This is a book I am EXTREMELY excited to tell you about for several reasons. . .
- I helped to edit this book in its beginning stages in 2009, as part of my Editor 911 business.
- It is a terrific HISTORICAL FICTION book for upper middle grade/tween/younger YA audience by a delightful author.
- Ice Cube Press is a wonderful small publisher that also published DIVORCE GIRL (see my post:http://margodill.com/blog/2012/07/30/the-divorce-girl-blog-tour-and-giveaway-ya-or-adult/ ) which is one of the best books I read last year!
- You can use this book to teach history AND writing lessons such as voice. There are TERRIFIC voices throughout this book.
*Historical fiction, upper-middle grade/tween/younger YA (set during the Orphan Train days)
*Three main characters: a street-smart boy, an older sister, and a younger sister–all three have chapters in their voice
*Rating: Well, is it appropriate to give a rating to a book you helped to edit? For the Love of Pete is a very well-written book with an interesting story/adventure that will appeal to both boys and girls–perfect for the classroom and/or home school setting!
Short, short summary: The book starts out with a bang! Iris and her sister Rosie have to flee their New York tenement when their mother is murdered. This puts them out on the street, where they meet a “street rat”, Pete (love this character!). The three come to rely on each other and become friends. When they are put on the Orphan Train and taken to Iowa, they hope to stay together–but adults have different ideas about where the children should be and with whom. However, you can’t squash a child’s spirit or determination, and Pete, Iris, and Rosie work hard to get back together again.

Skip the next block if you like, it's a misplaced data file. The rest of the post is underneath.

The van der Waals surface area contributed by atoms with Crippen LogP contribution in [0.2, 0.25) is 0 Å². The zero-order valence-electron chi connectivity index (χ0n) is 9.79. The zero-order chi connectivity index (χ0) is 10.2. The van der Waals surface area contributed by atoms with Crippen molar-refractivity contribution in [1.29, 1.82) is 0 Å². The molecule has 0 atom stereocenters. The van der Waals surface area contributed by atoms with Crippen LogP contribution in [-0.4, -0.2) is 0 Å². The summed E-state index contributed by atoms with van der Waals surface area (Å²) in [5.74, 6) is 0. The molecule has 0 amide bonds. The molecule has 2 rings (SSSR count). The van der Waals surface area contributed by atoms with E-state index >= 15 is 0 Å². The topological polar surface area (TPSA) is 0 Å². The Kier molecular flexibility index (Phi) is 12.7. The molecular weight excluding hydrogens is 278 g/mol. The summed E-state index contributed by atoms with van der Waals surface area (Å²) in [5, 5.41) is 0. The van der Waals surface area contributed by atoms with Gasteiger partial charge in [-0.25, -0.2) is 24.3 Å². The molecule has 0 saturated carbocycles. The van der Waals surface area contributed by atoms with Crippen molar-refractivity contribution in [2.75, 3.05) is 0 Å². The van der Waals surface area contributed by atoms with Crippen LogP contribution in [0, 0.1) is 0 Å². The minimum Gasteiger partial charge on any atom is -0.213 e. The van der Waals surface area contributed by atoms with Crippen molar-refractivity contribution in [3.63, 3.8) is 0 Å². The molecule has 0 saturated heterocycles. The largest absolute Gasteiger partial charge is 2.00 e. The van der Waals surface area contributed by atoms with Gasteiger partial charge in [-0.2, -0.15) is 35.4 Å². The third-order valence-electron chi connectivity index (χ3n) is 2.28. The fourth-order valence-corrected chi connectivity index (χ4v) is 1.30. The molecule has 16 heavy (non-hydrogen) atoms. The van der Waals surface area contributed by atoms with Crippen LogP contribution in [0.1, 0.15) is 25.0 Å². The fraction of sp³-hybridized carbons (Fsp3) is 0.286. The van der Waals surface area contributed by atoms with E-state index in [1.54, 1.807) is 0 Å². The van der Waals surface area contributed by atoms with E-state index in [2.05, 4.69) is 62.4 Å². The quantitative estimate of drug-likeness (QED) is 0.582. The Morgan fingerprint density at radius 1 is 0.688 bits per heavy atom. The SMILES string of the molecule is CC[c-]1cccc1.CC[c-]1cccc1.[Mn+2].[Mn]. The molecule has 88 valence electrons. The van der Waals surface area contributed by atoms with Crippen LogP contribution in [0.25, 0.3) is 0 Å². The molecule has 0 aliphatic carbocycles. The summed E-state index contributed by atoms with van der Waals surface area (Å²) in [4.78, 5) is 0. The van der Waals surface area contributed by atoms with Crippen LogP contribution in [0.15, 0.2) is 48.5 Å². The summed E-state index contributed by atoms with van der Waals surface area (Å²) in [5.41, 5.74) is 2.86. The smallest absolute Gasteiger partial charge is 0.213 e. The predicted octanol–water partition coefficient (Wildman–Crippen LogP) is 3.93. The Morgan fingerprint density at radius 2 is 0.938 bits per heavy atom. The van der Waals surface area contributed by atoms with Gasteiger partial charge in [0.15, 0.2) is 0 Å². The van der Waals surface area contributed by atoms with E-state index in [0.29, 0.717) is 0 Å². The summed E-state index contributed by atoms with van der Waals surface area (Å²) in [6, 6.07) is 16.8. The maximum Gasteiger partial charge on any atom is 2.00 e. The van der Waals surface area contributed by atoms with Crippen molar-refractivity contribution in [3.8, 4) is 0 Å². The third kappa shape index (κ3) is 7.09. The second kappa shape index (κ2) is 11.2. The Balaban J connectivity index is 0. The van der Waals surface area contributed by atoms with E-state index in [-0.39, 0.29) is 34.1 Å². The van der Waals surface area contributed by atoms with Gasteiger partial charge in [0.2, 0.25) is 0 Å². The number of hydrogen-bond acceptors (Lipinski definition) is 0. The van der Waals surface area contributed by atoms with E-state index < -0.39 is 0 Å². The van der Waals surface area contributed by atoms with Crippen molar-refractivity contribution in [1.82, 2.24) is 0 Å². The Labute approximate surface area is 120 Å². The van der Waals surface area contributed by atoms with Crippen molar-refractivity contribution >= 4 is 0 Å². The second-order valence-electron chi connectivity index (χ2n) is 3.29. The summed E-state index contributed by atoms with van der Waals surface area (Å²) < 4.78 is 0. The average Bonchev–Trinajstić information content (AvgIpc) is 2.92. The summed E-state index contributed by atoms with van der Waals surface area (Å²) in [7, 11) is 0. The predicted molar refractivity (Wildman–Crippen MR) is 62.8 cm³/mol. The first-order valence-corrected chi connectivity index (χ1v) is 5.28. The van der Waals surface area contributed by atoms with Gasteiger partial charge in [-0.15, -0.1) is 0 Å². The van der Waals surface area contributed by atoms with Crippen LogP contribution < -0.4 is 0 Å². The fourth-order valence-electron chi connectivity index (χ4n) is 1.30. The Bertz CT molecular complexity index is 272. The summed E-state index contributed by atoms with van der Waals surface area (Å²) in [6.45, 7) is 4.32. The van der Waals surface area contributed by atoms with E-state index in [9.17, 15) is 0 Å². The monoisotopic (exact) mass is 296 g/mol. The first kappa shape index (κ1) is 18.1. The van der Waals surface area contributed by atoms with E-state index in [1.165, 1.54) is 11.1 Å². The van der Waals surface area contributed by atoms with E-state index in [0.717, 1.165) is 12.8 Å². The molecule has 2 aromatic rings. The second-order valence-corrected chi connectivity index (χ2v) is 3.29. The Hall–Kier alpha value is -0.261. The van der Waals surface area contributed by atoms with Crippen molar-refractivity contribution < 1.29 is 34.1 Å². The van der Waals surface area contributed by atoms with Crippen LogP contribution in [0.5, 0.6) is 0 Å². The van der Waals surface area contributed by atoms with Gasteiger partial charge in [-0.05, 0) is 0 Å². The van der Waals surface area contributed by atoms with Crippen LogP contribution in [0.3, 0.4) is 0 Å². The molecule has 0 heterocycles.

So, what do I do with this book?
1. Compare a nonfiction book, such as Orphan Train Rider: One Boy’s True Story by Andrea Warren, to Ethel Barker’s book. What makes For the Love of Pete historical fiction? What true facts can you learn from it about the Orphan Train? Can you tell the author did research to make the characters experience the same things as the actual boys on the Orphan Train? (The back of the book does have a small section on the Orphan Train with a photo of boys living on the street.)
2. As mentioned, this book is told in three different voices–Pete, Rosie, and Iris. Ethel Barker does an amazing job with each voice, and this is a perfect example of voice to use with a six plus one traits lesson. You can read a bit of each chapter to the students, and without looking, they can tell you which character is speaking. Which voice do they hear? What makes that voice unique? Is it word choice? Sentence fluency? Which voice do they like best? Have a discussion about voice using this book as a starting point (since it has such a strong voice!).
3. This is also a great book to study characters, motivation, and feelings. Each character has their own motivation throughout the story (and it changes a bit as the characters develop). For example, ask students what is Pete’s motivation in the beginning of the book for helping the sisters. How does he follow through on this? Why does this motivation fit his character? As for feelings, how does Iris feel toward the end of the book? (Sad and determined) Why?